Over a billion dollars invested in short form content.
It’s Quibi’s nine-word origin story. Short for “fast,” Quibi was designed to be a mobile, short-video streaming service featuring big-name celebrities.
It seems like the perfect recipe for content success – people with huge fan followings in content can capture audiences with arguably the shortest attention span in history . And it’s led by two celebrities in business and entertainment: Meg Whitman and Jeffery Katzenberg.
But six months after its launch, Quibi went bankrupt.
And yet, streaming services are exploding. Millions of people stuck at home sitting in front of screens, extending their evenings into the early morning and spending weekends watching drunk original series on Netflix, season after season of that classic sitcom on Hulu, or season after season of intro on YouTube.
Quibi missed how? Business school students can dissect its failure for years. But savvy content marketers will quickly spot these seven flaws in the thinking behind Quibi’s scheme.
Table of Contents
1. Duration is not a magic number
Quibi’s creators argue that mobile viewers will pay for content delivered in short “chapters” that they can watch on the go. But long-form streaming services also have mobile apps, and they’re full of pause buttons that let viewers watch more or less depending on the time.
mobile users choose content to watch the way most viewers do – based on what interests them, not on the duration that best suits their current situation.
The importance of duration is a common question – and debate – in content marketing. A Google search reveals many titles and excerpts in favor of going long. But the real answer – it depends – shows up in the details.
Read this advice from a HubSpot’s blog post : “For SEO, the ideal blog post length should be 2, 100 to 2,400 words, according to HubSpot data. ”
But that sentence does not reflect the full context. HubSpot explains its analysis of 50 largely -reading blog posts found word counts ranging from 333 to 5,581. More than 30% – 16 of those successful posts – had less than 1,500 words.
Lessons learned: Don’t rely on word count or video length as a starting point (or sale) for all content creation.
2. Big budgets don’t guarantee big success
Quibi has raised $1.75 billion. When it folds up six months later, report says it only has $350 left over with millions of dollars to return to investors.
It wasn’t just a failure; it’s a bomb.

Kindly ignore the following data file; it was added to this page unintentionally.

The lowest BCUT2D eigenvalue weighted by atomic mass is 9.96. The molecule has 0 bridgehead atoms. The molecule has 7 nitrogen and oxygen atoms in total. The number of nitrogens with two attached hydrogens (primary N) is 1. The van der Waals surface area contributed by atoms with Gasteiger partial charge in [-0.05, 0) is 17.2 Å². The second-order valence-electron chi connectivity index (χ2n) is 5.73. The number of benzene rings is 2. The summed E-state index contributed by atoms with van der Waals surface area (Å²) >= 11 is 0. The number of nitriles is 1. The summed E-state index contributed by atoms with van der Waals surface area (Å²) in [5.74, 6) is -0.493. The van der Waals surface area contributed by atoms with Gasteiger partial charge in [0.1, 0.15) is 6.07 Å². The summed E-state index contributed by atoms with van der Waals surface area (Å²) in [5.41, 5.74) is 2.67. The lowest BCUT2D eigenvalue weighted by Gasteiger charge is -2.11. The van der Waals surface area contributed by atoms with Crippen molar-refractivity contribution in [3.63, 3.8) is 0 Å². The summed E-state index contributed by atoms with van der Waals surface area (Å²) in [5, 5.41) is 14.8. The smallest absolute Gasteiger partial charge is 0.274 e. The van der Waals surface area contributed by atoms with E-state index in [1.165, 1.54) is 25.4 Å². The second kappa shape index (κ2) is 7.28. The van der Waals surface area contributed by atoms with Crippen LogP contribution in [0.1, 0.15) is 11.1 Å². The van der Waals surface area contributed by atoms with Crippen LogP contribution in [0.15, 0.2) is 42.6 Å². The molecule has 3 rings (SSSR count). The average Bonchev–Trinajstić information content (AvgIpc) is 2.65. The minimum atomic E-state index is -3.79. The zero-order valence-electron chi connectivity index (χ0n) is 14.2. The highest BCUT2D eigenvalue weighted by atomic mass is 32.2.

Content marketers know that success is not based on budget limitations. While 69% of B2C and 79% of them B2B Marketers say their content marketing programs are successful, 41% of B2Cs and 47% of B2B marketers report budgets under $100,000. (And 29% of B2Cs and 27% of B2Bs have none.) content marketing budget is set.)
Draw result: Don’t assume that success is out of reach if your content marketing budget your small – or it is a given amount if your budget is large.
3. New, shiny things don’t always catch the eye
Like Ahiza García-Hodges write to NBC News: “Quibi also has no advantage over… Disney+, HBO Max and NBC Universal’s Peacock, which have a deep catalog of content that is already popular with viewers. ”
As someone who works in content marketing day in and day out, you know the feeling of content fatigue – that feeling. So when a new or creative idea comes up, you want to take the opportunity to execute it to get away content error .
But it’s only a smart decision if your audience feels the same way.
Lessons learned: Ask your audience before you create the next big thing – or even the little thing outside of your brand’s content comfort zone. Gather a focus group together, do a survey or at least ask a small number of customers and outside marketing staff for their input.
4. Boosting sales pushes prospects
Quibi is expected to have more than 7 million subscribers in its first year. It less than 75,000 . Analysts point out that Quibi never offered a free viewing tier – it always focused on paid subscribers (although it did offer a free 90-day trial.)
There is a problem with just seeing the audience as a collection of wallets. Sometimes people need trust content providers – especially new players – before they provide their credit card information (which Quibi requires even during free trials.)
YouTube launched in 2005, but it didn’t add a paid option, YouTube Red (now YouTube Premium), until 2015. NBCUniversal implemented a similar strategy with its streaming service, Peacock. Launched last year, it has both free and paid subscription options.
Successful marketers know content marketing is not about direct selling. It’s about building an audience with the goal of getting them to eventually take a profitable action (i.e. a sale).
Successful marketers know #ContentMarketing is not about direct selling but about building an audience with the goal of getting them to take a beneficial action, @AnnGynn via @CMIContent said. Click to Tweet
Lessons learned: Focus on building an audience. When your audience begins to see your brand as a trusted source, they are more likely to buy when they need your product or service.